The Weekly Newspaper serving the citizens of Morenci, Mich., Fayette, Ohio, and surrounding areas.

  • Front.cheers
    MACEE BEERS joins other Fayette Elementary School students for the annual Mini-Cheer performance during the half-time break at the basketball game.
  • Family.3.wide
    CHILDREN at Stair District Library’s Family Story Time toss scarves into the air during an activity. The evening program provided a mix of stories, songs, dancing, crafts and snacks Monday evening. The program is offered at 5:30 p.m. every Monday for five more weeks. The program is designed for three to five year olds and their family.
  • Front.newpaper.2
    THE INTERVIEW—Evelyn Joughin (right) records the interaction with an iPad while Jack Varga, next to her, asks questions of Morenci Elementary School principal Gail Frey. Morenci senior Sam Cool (standing) listens. Cool serves as the editor for the newspaper written by members of Mrs. Barrett’s second grade class.
  • Front.code.2
    WRITING CODE—Brock Christle (left), a Morenci fifth grade student, takes a look at the progress being made by fourth grader Anthony Lewis. Libby Rorick, a sixth grade student, is next in a line of girls trying out the coding tutorials. This year marked Morenci’s second year of participation in the Hour of Code project.
  • Front.gym.new
    REMIE RYAN (left) tries to dodge the foam wand held by Hayden Bays during physical education class at Morenci Elementary School. In the background, Lauryn Dominique and Brooklyn Williams stay clear of the tag. Second grade students were working on cardiovascular health on the first day back from vacation. For the record, Safety Tag is a very difficult sport to photograph.
  • Front.lift
    MORENCI student Dalton McCowan puts everything into a dead lift attempt Saturday morning during the Wyseguy Push/Pull event. Lifters helped raise more than $1,600 for the family of the late Devin Wyse, a former Morenci power-lifter who graduated last year. Commemorative T-shirts are still available by contacting teacher Dan Hoffman.
  • Front.library.books
    MACK DICKSON takes a book off the “blind date” cart at the Fayette library. Patrons can choose a book without knowing what’s inside other than a general category. The books are among those designated for removal so patrons can consider them gifts. In Morenci, new books and staff favorites were chosen from the stacks and must be returned. Patrons get a piece of chocolate, too, to take on their date, but no clue about their “date.” One reader said she really enjoyed her book for a few pages, but then lost interest—so typical for a blind date.

Fayette ag teacher attends academy 2012.09.05

Written by David Green.

Fayette High School’s agriculture teacher participated in the inaugural Ohio Ag-Biotechnology Academy at the DuPont Pioneer soybean research center in Napoleon. The event was sponsored by the Ohio Soybean Council and DuPont Pioneer, in cooperation with the Ohio Department of Education.

Fayette teacher Pamela Schultz joined other agricultural education and science teachers from Ohio in the academy designed to engage teachers in a hands-on, inquiry-based atmosphere focused on integrating ag-biotechnology curriculum into career technical and high school education programs.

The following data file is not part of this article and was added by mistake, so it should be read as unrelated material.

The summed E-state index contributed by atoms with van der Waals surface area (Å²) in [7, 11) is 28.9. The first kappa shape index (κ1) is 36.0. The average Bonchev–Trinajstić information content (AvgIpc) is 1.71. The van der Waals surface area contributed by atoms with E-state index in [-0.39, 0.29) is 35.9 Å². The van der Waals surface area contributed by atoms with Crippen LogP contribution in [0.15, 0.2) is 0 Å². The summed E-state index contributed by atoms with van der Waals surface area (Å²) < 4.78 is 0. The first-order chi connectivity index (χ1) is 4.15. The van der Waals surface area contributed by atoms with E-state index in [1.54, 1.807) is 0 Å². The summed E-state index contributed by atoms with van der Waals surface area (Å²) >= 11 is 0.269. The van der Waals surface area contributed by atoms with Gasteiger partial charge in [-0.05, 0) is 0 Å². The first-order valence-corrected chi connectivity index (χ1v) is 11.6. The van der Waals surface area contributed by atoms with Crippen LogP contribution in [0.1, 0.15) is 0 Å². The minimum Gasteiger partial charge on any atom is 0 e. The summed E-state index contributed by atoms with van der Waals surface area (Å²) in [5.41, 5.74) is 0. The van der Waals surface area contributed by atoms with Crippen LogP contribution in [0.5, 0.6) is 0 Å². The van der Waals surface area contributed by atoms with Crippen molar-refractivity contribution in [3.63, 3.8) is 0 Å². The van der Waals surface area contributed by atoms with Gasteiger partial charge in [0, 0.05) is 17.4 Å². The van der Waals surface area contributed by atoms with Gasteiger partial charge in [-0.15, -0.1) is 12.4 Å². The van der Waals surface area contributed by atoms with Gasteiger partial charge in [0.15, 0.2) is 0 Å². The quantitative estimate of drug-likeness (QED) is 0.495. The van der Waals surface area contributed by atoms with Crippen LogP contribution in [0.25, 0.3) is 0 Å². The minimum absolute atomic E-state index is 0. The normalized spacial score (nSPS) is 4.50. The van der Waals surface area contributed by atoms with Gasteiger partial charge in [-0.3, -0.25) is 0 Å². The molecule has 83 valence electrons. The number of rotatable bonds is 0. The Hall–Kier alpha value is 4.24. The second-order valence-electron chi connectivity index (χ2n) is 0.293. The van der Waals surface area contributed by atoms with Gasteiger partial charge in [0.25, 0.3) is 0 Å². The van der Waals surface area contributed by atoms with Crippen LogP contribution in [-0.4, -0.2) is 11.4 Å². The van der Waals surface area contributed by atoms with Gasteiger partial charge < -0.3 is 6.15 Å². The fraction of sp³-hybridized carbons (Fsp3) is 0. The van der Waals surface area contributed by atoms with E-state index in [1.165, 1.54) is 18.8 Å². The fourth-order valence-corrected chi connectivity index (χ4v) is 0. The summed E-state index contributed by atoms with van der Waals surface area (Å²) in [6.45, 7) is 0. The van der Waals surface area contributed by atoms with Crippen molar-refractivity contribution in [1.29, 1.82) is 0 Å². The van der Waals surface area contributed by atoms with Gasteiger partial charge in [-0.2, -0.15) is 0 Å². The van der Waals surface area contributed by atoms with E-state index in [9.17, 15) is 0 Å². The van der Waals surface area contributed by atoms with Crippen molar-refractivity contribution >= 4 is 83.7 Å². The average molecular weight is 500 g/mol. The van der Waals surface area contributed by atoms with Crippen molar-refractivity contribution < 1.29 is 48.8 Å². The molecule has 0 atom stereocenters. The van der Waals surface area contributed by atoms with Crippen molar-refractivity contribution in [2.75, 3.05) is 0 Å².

The goals mirrored those of the ag-biotechnology industry, including: exploring the scientific basis for consumer acceptance of biotechnology; assessing the potential for ag-biotechnology to contribute to global food security;  understanding the impact of ag-biotechnology on the environment, sustainability and nutrition around the world; and introducing the global pipeline for new biotechnology traits. 

Selected through a competitive application process, 26 teachers spent two days at the research center engaged in laboratory activities led by their peers that they can take back to their classrooms and integrate into curriculums this coming school year. 

Additionally, DuPont Pioneer soybean research scientist Cat Salois spent time talking about the importance of ag-biotechnology and how soybean breeding has adapted in an effort to meet the global food demands of a growing population. She also led teachers through a hands-on activity in the field, taking them step by step through the soybean crossing process. Relative application of ag-biotechnology was learned during a visit to a local farm hosted by Henry County farmer and Pioneer sales representative Kevin Homan. 

Many times teachers are limited on what they can teach because of a lack of laboratory equipment. To help with this, each teacher was given a starter lab kit and textbook, making it easy for them to add the science lessons learned to their curriculums. The kits were made possible with a DuPont Pioneer science education grant awarded to Ohio Soybean Council Foundation (OSCF) through the DuPont Pioneer Giving program.

In addition to the science kits, teachers were given the opportunity to apply for additional grant money for more advanced equipment. Three teachers will be selected.

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